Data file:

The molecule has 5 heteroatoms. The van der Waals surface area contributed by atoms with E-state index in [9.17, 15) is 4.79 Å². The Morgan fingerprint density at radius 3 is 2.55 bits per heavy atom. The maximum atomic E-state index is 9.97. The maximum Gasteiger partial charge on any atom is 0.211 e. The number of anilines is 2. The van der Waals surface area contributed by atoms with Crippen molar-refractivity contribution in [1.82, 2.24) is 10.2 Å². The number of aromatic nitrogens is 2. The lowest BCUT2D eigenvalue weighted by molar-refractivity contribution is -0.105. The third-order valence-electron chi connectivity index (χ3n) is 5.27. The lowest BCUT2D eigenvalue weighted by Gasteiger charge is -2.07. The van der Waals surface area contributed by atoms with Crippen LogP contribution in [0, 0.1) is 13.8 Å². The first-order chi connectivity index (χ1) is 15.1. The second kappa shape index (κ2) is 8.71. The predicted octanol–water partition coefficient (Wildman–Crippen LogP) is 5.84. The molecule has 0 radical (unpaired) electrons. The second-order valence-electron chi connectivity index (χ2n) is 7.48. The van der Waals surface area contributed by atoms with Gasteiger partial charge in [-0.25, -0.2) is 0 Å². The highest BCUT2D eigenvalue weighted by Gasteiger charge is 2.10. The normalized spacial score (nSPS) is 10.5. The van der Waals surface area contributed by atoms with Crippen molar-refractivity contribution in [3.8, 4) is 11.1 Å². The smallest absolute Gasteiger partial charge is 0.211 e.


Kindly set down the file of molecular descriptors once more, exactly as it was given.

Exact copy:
The molecule has 5 heteroatoms. The van der Waals surface area contributed by atoms with E-state index in [9.17, 15) is 4.79 Å². The Morgan fingerprint density at radius 3 is 2.55 bits per heavy atom. The maximum atomic E-state index is 9.97. The maximum Gasteiger partial charge on any atom is 0.211 e. The number of anilines is 2. The van der Waals surface area contributed by atoms with Crippen molar-refractivity contribution in [1.82, 2.24) is 10.2 Å². The number of aromatic nitrogens is 2. The lowest BCUT2D eigenvalue weighted by molar-refractivity contribution is -0.105. The third-order valence-electron chi connectivity index (χ3n) is 5.27. The lowest BCUT2D eigenvalue weighted by Gasteiger charge is -2.07. The van der Waals surface area contributed by atoms with Crippen LogP contribution in [0, 0.1) is 13.8 Å². The first-order chi connectivity index (χ1) is 15.1. The second kappa shape index (κ2) is 8.71. The predicted octanol–water partition coefficient (Wildman–Crippen LogP) is 5.84. The molecule has 0 radical (unpaired) electrons. The second-order valence-electron chi connectivity index (χ2n) is 7.48. The van der Waals surface area contributed by atoms with Gasteiger partial charge in [-0.25, -0.2) is 0 Å². The highest BCUT2D eigenvalue weighted by Gasteiger charge is 2.10. The normalized spacial score (nSPS) is 10.5. The van der Waals surface area contributed by atoms with Crippen molar-refractivity contribution in [3.8, 4) is 11.1 Å². The smallest absolute Gasteiger partial charge is 0.211 e.